Openness to the full human being is the one characteristic that makes leadership transcend management or bossiness. It is ethical to the core.
Full human being
At any time, an individual is consciously aware of a tiny part of what meaningfully goes on in his mind/brain at the mental-neuronal pattern level. Meanwhile, the other – immensely huge – part is continually active in influencing the conscious bit and itself as a full human being.
It is pragmatically infeasible for the individual to be consciously aware at any time of much more than what is usually the case. Conscious awareness is more like a laser beam of focused attention than a torch shining in all directions. The latter would enlighten the entire mental landscape, albeit slightly. Some parts of this mental landscape are easily focused upon, while others are less so. These are forgotten memories and things that may have never had the honor of getting focused attention.
Nevertheless, this full human being – with conscious and non-conscious processing – is the rightful object of any ethical stance, thus of ethical leadership. The term ‘Open’ with capital points to openness at this level.
Therefore, ethical leadership is Open ― in a Compassionate way.
Situational leadership is about taking on a different stance as the situation demands. This is ethical to a certain degree. The reality, however, is not to be categorized without losing its crucial feature of being a flow.
The categories – distinct situations – may be like the boulders in a stream. It is practical to hop from one to the other and get somewhere.
But they are not the stream itself. The boulders may be practical, but following the stream may ask for more. Note that the boulders are part of, but not the entire stream. There’s much more to it.
The ethical leader as a full human being.
Following the course of the stream is ethical because it respects the entire stream. It also respects the stream’s energy, which can be used most naturally to accomplish things.
This is a simple image but people are complex beings, making ethical leadership a complex endeavor. This is why great leaders – like Gandhi and Mandela – are ‘great’ not only in their leadership but also as human beings. They are not bigger than life. They are life itself.
This is a huge challenge, about which you can find much in Open Leadership. The main challenge probably lies in taking care of more than what is directly, consciously, conceptually accessible. It is challenging because it asks to go beyond the mere-ego in others as well as, to start with, oneself ― deceptively simple, at the same time one of the hardest things to accomplish.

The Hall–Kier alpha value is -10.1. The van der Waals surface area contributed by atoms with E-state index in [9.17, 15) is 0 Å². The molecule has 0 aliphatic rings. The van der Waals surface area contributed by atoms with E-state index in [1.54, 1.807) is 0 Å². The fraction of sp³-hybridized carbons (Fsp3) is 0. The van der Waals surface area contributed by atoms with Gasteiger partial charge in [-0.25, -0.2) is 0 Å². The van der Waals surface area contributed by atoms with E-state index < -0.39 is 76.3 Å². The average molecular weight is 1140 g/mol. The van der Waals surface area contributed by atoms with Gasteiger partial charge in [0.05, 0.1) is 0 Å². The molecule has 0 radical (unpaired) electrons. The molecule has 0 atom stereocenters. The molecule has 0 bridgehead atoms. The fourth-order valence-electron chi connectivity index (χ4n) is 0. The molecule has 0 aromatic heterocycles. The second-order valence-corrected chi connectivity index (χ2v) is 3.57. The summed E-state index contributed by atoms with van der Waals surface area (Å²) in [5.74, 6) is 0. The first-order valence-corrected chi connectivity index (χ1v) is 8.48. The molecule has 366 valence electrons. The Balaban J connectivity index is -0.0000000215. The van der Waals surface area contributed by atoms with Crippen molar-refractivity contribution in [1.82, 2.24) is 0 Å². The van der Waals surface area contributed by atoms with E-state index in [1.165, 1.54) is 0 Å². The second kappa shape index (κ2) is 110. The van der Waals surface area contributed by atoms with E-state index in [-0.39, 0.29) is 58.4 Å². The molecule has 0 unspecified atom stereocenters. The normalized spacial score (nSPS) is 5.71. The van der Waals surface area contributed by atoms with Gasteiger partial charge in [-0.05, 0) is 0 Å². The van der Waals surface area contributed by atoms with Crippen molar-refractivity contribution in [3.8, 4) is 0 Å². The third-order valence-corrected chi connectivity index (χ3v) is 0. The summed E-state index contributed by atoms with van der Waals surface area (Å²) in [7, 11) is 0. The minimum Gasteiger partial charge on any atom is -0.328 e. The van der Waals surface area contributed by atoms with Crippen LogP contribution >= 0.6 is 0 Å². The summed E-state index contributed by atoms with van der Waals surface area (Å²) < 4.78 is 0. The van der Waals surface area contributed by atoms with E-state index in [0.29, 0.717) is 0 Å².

Precisely through their not-knowing, many people deem themselves experts in knowing.
One cannot lead a river without becoming that river. The level of in-depth interaction needed to accomplish this is hard to fathom from afar. Fortunately, the river gives lots of support to the ethical leader who, in Openness, may gratefully accept this support.
Giving people the occasion to live life to the full is the ethical aim of leadership.
This is about human, deeply personal growth, leading to meaningfulness. Growth as a company, or even in GDP, makes no sense if it doesn’t lead to human growth. This mistake is frequently made.
Another mistake is the thought that a company’s growth and human growth are necessarily antagonistic. More and more, probably enhanced by the COVID experience, the insight comes to many that this antagonism should be overcome. Let’s strive for continuation in the post-COVID era. This should not be taken for granted ― quite the contrary!
Precisely this is what ethical, Open leadership is about: to guide and support people in bringing together outside growth – a strong company – and inner, personal growth. The former is needed to accomplish things while eventually, the latter is what needs to be accomplished. In Openness, both are crucial and mutually reinforcing.
Opening people to their deepest motivation.
This makes ethical leadership also the most efficient one. In all relevant surveys, ‘growth’ comes to the fore as what motivates most people to the highest degree in their job. On the other side, lacking a sense of growth is a significant cause of negative stress and burnout on the work floor.
Herein lies the primary responsibility – ethically and organizationally – of leadership.
Ethical leadership lets it all flow together.
Leading any company to Openness doesn’t diminish competition. As with any other Opening, it ethically Opens competition.
Within the river metaphor, all rivers have the same aim: the vast ocean. There is no competition between rivers to get to the ocean, except in Openness. They may flow into each other and form bigger rivers, naturally, spontaneously.
Applying the metaphor to the human case, this spontaneity is ethical. More to the point, it is spontaneous because it is ethical, oriented to the full human individual who is basically un-divided by self-defeating inner tensions.
Situations continually change. Human beings continually change. Even humanity continually changes.
An ethically Open stance in dealing with this, continually being Open to changes, is most durable.
We need ethical leadership at all levels to make this happen.